Analysis: Health Data Breach Tally Trends
Hacks, Unauthorized Access/Disclosure and Theft Incidents Top the List
The addition to the federal tally in recent weeks of about three dozen major health data breaches, including many hacking and unauthorized access/disclosure incidents, pushed the total number of breach victims so far this year to almost 2.9 million.
Susan Lucci, a senior privacy and security consultant at tw-Security, suspects that some entities are also finally getting better at safeguarding their systems and data from massive attacks.
“The lessons from the big 2015 breaches were taken seriously.”
—Susan Lucci, tw-Security
“Larger organizations have recognized the importance of investing in better security measures and taking necessary steps to protect health data from intrusion,” she notes. “The lessons from the big 2015 breaches were taken seriously. These types of additional security measures are an important investment.
You cannot protect what you don’t evaluate for risks, and this is why the comprehensive security risk analysis is so critical to all organizations.”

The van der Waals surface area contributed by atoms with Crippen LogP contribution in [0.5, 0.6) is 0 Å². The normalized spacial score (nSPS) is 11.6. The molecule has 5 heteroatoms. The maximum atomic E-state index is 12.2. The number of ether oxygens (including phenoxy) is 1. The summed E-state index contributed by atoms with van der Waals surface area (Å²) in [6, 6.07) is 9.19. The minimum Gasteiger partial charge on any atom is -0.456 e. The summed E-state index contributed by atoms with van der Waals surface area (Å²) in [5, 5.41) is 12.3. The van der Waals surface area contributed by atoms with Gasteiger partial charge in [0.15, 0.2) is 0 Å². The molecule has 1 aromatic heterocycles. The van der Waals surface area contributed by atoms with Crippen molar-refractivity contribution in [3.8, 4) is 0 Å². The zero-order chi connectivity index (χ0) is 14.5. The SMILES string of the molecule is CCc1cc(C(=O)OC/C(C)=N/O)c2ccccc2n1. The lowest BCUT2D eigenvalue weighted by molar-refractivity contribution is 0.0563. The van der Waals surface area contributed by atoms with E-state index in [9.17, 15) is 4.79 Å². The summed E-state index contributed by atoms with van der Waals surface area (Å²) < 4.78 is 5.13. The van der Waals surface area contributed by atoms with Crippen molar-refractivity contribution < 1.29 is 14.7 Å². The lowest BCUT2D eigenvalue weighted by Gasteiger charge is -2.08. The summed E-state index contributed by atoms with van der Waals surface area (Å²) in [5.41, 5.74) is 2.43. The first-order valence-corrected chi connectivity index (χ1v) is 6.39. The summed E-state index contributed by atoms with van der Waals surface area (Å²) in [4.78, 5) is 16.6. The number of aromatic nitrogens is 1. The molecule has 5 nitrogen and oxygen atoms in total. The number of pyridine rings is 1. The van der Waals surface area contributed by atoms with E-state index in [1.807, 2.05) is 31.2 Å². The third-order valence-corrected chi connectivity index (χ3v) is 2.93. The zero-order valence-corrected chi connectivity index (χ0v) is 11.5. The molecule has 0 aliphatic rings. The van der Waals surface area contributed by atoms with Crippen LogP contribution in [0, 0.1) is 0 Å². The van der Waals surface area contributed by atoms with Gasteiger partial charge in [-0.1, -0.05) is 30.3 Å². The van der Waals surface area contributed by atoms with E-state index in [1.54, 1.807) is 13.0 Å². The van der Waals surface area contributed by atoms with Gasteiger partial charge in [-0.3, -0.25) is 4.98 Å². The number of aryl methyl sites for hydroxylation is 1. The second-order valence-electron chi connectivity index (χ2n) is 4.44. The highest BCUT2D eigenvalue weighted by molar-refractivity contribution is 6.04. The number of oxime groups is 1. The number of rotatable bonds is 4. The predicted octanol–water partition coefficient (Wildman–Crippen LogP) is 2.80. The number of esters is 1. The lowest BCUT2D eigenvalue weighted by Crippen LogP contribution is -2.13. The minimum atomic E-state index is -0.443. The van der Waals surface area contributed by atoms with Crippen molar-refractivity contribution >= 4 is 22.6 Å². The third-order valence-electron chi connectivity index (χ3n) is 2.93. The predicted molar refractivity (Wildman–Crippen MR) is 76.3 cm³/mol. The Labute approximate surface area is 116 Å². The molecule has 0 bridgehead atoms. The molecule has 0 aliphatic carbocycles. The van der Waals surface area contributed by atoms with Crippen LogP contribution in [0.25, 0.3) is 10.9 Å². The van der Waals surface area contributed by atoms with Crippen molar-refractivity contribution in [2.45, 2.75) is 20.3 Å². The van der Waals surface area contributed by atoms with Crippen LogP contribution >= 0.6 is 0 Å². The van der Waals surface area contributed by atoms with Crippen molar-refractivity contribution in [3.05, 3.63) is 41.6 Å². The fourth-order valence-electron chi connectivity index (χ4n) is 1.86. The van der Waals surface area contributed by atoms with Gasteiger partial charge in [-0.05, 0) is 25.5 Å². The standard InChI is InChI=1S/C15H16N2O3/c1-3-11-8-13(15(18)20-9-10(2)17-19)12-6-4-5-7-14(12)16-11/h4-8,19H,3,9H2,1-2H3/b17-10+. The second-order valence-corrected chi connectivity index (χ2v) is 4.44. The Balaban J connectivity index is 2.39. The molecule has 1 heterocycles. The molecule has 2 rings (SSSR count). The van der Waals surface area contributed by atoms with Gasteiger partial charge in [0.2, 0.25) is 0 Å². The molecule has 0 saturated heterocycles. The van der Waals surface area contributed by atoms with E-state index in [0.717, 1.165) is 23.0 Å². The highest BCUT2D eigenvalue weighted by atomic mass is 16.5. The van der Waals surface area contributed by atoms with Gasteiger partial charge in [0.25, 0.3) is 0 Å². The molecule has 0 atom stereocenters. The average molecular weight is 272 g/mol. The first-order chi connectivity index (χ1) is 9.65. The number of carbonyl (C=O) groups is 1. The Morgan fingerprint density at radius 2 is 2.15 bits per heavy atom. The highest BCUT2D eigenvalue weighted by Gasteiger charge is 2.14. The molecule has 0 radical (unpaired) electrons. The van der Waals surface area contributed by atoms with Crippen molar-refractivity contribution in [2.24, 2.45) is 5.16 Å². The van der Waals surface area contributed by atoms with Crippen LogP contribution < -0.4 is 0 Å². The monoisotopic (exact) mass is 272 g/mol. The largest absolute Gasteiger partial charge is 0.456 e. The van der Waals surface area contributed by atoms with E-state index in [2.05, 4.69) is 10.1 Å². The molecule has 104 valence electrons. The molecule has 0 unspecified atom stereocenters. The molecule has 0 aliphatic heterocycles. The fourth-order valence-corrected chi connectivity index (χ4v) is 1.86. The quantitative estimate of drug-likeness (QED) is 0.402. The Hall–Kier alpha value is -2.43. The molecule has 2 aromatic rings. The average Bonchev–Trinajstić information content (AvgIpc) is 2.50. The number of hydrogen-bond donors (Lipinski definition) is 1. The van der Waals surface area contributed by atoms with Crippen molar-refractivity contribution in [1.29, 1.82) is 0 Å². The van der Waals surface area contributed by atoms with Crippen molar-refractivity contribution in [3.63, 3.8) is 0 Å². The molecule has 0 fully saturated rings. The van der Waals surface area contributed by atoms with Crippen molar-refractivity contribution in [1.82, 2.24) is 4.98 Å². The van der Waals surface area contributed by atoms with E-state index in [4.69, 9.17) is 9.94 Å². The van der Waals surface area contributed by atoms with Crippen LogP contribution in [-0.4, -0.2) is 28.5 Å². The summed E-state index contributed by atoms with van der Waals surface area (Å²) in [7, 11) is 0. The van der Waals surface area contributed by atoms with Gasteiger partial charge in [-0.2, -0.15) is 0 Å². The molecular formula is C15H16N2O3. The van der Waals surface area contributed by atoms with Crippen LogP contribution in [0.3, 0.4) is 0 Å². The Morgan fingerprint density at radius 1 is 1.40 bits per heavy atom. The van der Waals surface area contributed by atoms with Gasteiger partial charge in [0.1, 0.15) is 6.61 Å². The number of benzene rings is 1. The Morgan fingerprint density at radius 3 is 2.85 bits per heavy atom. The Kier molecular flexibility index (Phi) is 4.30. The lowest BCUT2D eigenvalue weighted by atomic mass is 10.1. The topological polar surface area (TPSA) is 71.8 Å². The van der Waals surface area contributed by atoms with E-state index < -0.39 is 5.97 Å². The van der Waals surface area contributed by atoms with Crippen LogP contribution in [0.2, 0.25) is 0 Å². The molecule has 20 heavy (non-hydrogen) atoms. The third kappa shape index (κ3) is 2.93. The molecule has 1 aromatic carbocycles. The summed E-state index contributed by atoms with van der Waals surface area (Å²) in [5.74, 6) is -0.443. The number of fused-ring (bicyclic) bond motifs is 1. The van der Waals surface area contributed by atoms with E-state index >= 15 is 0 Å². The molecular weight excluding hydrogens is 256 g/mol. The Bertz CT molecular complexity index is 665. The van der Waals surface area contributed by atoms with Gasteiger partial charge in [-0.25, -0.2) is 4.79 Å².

A number of factors contribute to the ongoing breach problem involving unencrypted devices, Lucci says.
“One is that perhaps organizations do not know how much – if any – protected health information is on their unencrypted laptops,” she says. “Perhaps [the devices] are leaving the facility without specific permission.
“It is absolutely worth the time and investment to become more aware of these issues and simply invest in encryption of these mobile devices.”
The HHS Office for Civil Rights has long been emphasizing the importance of encrypting mobile devices. The agency has had a number of HIPAA enforcement actions with multimillion-dollar fines following investigations of breaches involving unencrypted devices.